*Note: While convalescing from my recent illness and/or spousal poisoning, I had prepared a GTBT lecture on the Mongol Invasions, but in honor of Memorial Day, I hope you don’t mind if I substituted this lecture instead.
These days I hear an awful lot of “Have a nice holiday” or “Enjoy the long weekend” or some other wishy-washy balderdash from people I’d rather avoid. And I’ll tell you what, it makes me livid. Can’t you say the holiday’s name? How hard is that? We all know how "Merry Christmas" has been stolen from us by moronic clowns, but lately I've noticed these substitutes being deployed for all sorts of holidays. Can't tell you when was the last time I heard a "Happy Flag Day" from anyone.
And do you know what I definitely haven't heard? A twenty-one gun salute going up across the land, bells ringing from every clock tower, and women laden with wreathes and garland following a line of solemn men as they march to pay respect to the fallen. Yet another sign we have long ago ceased to be a serious people.
The origins of Memorial Day lie in the wake of the Civil War, as the exhausted nation shook itself free of that long horrendous nightmare. It began as several Decoration Days organized by the states on behalf of their war dead. Gradually, these days were coordinated and became more national in character, although the name Decoration Day did not fall out of use until after World War II. In my opinion, I'm sorry to see the old name go. It was a straightforward idea once. It was a day for decorating graves. Just one day out of the year to remember our sons killed in battle.
And now we avoid saying "Memorial Day" out loud. Indeed, it seems a source of mental confusion for some. "It's a day off from work, right? So, it must be a happy kind of day. It's like the start of summer, isn't it? Oh wait, that's right, it's about war or military people or something. Um... What to say...? Have a nice three-day weekend!"
Still, maybe I’m off my rocker. Maybe there’s nothing so terribly wrong about this and I’m just an old curmudgeon with too much time on his hands. But on the other hand, what if it’s not entirely harmless? What if it’s a signal of a seeping societal amnesia? Something that has been going on slowly for decades, as life has grown more convenient and less hazardous, and especially as the distance increases from those major wars in which the burden of military service was far more widespread. I fear sometimes, that you youngsters, and even folks my age, are beginning to forget who we are as a people. Or even worse, it is no longer provident to openly affirm our shared history and identity.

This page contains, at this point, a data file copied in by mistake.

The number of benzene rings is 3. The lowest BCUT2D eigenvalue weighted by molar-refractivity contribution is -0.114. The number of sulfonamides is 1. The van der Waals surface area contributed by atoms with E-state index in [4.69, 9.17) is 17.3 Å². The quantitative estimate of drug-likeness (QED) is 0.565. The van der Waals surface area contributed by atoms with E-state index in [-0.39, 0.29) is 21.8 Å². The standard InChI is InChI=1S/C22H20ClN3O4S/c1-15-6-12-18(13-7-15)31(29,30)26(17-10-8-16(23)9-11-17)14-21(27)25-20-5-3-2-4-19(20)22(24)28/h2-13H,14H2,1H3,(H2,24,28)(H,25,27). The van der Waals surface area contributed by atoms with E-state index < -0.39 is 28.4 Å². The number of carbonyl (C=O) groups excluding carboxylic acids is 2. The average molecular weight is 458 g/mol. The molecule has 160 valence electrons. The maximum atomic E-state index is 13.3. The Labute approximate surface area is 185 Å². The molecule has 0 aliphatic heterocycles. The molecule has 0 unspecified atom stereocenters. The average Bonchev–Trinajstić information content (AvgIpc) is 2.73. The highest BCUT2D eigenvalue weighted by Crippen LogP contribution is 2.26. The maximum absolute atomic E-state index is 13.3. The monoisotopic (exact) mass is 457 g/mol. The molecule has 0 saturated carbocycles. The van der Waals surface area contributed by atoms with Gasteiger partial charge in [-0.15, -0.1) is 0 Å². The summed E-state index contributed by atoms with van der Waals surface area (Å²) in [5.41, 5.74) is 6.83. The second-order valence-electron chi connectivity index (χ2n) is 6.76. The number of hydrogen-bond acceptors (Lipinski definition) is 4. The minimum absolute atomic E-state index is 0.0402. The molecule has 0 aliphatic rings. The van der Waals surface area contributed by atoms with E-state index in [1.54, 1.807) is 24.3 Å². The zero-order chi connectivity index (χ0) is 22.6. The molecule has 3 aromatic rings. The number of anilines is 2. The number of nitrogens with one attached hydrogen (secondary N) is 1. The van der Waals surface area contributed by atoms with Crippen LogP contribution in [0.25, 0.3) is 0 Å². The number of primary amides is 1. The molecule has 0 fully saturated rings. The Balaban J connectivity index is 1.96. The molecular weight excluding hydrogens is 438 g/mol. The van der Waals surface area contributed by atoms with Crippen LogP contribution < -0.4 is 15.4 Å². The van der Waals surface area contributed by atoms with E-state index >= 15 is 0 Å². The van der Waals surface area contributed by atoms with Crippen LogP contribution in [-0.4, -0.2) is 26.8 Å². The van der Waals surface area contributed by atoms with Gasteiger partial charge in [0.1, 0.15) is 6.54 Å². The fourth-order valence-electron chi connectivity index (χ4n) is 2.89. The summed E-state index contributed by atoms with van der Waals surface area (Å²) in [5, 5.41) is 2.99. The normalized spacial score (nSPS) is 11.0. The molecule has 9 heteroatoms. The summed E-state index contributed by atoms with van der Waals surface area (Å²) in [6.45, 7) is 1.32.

Now, I can’t judge for certain, and I really don't want to interfere too much with anyone's day. By all means, fire up the grill, crack open some cold suds, and argue with the wife over why she's making three different kinds of potato salad. Those are all fine traditions and I don't care much to spoil them. Instead, please allow me to suggest one small addition:
Go to the cemetery.
Pick one. Any cemetery will probably do. Take an hour out of your day and walk around the cemetery for a while and just look at the tombstones. Before too long, you’ll see one marked “Korea” or “WWII” or if it’s an old enough cemetery “WWI” or perhaps “Civil War”. And I can’t guarantee this, but upon one grave you may find, in addition, these words: “Killed in Action”.
And if you do find such a tombstone, please remember: that man lying beneath your feet is what this day is all about.
Was he an honest-to-god American hero? Possibly. And here you might expect me to wax rhapsodic about his several glorious deeds, using lots of cuss-words and gratuitous references to male anatomy – since I know all you youngsters like that sort of thing.
But more likely than not, he wasn’t some larger-than-life hero. He was probably someone much like you, or me, or some pal of yours, or some great-uncle you never met. Just an ordinary fella, snatched up by forces beyond his control, put into a uniform and told to do a job, and on a given day on that job, he was shot, or hit by shrapnel, or drowned at sea – and now, he’s gone.
That is the mundane reality of war. No courage could have shielded him, nor cowardice spared him. The gods of war had prepared his end long before he ever set foot on the battlefield. He's gone forever, whoever he was, or whoever he might have turned out to be. Perhaps he was a scoundrel, perhaps he was a saint, most probably he was someone in between. All we know is that there's one less place at the table. One more woman who never found a husband. One more child who never knew his father.
Every young death is tragic, make no mistake, but the dead of war are different. In some sense, the responsibility for these dead is laid onto the nation and the subsequent generations. And though we may rightly point out the nation was forced into a given war, or that such a war was necessary to prevent a greater evil, we cannot simply ignore this burden. We may blame others, but we must bury our own. And once a man is buried, it behooves us to remember - at least once a year - where he lies and why he lies there.
I agree it'd be a little off-putting to say "Happy Memorial Day" but perhaps we should still say something. "Remember your countrymen," or something like that. I don't know, try something out. Maybe it'll catch on.
That's all I wanted to say with this lecture. No good thing, bad thing "bit" this week.
Do your reading,